Bangkok: Thailand’s military government said on Wednesday there was no connection between two bombings overnight that killed one person in the southern town of Pattani and a wave of deadly attacks on popular tourist spots in the south this month.
One Thai person was killed and 30 wounded when two bombs exploded late on Tuesday at the Southern View Hotel in the coastal town of Pattani, less than two weeks after a wave of as yet unexplained bombings hit seven provinces in the south.
No group has claimed responsibility for those bombings, which killed four and wounded dozens, including foreign tourists. Some security experts noted at the time that southern insurgent groups have a track record of carrying out coordinated bombing attacks.
Defence Minister Prawit Wongsuwan however quickly ruled out any link between those attacks and the twin bombs in Pattani.
“I am sure that the incident in Pattani last night has nothing to do with the seven provinces attacks,” Prawit told reporters at Bangkok’s Government House, without giving any further details.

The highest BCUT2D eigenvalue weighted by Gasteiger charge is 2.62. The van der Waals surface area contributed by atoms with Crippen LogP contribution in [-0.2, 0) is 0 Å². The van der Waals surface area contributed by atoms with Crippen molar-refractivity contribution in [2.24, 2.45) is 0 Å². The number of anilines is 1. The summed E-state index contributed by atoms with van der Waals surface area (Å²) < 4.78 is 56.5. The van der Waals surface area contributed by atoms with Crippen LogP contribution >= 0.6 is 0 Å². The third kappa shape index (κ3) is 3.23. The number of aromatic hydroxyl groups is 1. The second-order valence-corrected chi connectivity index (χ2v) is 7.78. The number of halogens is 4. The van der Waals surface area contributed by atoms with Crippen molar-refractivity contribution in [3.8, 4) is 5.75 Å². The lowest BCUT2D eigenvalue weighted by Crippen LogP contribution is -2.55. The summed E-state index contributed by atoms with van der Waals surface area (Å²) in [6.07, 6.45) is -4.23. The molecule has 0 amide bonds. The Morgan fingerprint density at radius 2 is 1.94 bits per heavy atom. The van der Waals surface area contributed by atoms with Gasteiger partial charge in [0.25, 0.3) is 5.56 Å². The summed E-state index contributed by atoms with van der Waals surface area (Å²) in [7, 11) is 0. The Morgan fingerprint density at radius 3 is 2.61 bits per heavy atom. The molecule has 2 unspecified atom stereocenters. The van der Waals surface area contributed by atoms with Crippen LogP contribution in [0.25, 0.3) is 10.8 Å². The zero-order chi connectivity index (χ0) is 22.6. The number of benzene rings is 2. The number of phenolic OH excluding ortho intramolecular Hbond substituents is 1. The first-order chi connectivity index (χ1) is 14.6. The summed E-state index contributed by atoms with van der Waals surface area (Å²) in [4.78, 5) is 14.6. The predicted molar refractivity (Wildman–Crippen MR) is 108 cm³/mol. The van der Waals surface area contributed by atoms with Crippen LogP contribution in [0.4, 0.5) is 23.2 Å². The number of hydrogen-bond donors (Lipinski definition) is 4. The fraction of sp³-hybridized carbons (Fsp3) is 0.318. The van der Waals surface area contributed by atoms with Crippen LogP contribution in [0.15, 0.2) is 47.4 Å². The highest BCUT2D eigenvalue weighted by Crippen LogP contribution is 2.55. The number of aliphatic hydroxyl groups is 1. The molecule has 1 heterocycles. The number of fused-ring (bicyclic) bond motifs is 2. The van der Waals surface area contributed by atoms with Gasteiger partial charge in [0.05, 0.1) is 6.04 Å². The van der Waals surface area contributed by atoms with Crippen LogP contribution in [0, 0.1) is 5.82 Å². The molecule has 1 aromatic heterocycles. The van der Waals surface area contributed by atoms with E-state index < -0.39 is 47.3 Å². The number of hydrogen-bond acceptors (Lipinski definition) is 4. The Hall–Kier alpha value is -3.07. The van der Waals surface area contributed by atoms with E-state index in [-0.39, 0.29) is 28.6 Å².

Police said the first explosion in a car-park at the back of the hotel in Pattani caused no casualties. However, the second blast outside the hotel entrance appeared to have been a bomb placed in a stolen hospital pick-up truck that had been mistaken for an ambulance.
Since 2004, a low-intensity but brutal war between government troops and insurgents has killed more than 6500 people in the three southern provinces of Pattani, Yala and Narathiwat that border Malaysia.
Peace talks between the government and a handful of insurgent groups began in 2013 under the civilian government of Prime Minister Yingluck Shinawatra, but have stalled since the military overthrew her in 2014.
Prawit said the military government would not enter talks with separatist groups until there was peace in the region.
“It has to be peaceful first and then we can discuss,” Prawit told reporters.
Prime Minister Prayuth Chan-ocha said after his weekly cabinet meeting on Tuesday that there were ‘no quick fixes in the south.’
Still, the military insists that security in the south has improved and has said it would reduce the number of soldiers posted there from October.
Some 60,000 troops will be stationed in the south this year, down from 70,000 in 2011, said Colonel Yutthanam Petchmuang, deputy spokesman for the military’s Internal Security Operations Command.
“When we see the situation constantly improving … we gradually remove soldiers,” Yutthanam said.
There is deep distrust between Muslims and authorities in the region, which rights groups say is partly due to a culture of impunity among military officials operating in the south.
The three provinces soundly rejected a referendum earlier this month on a new military-backed constitution, which passed convincingly in most of the rest of Thailand.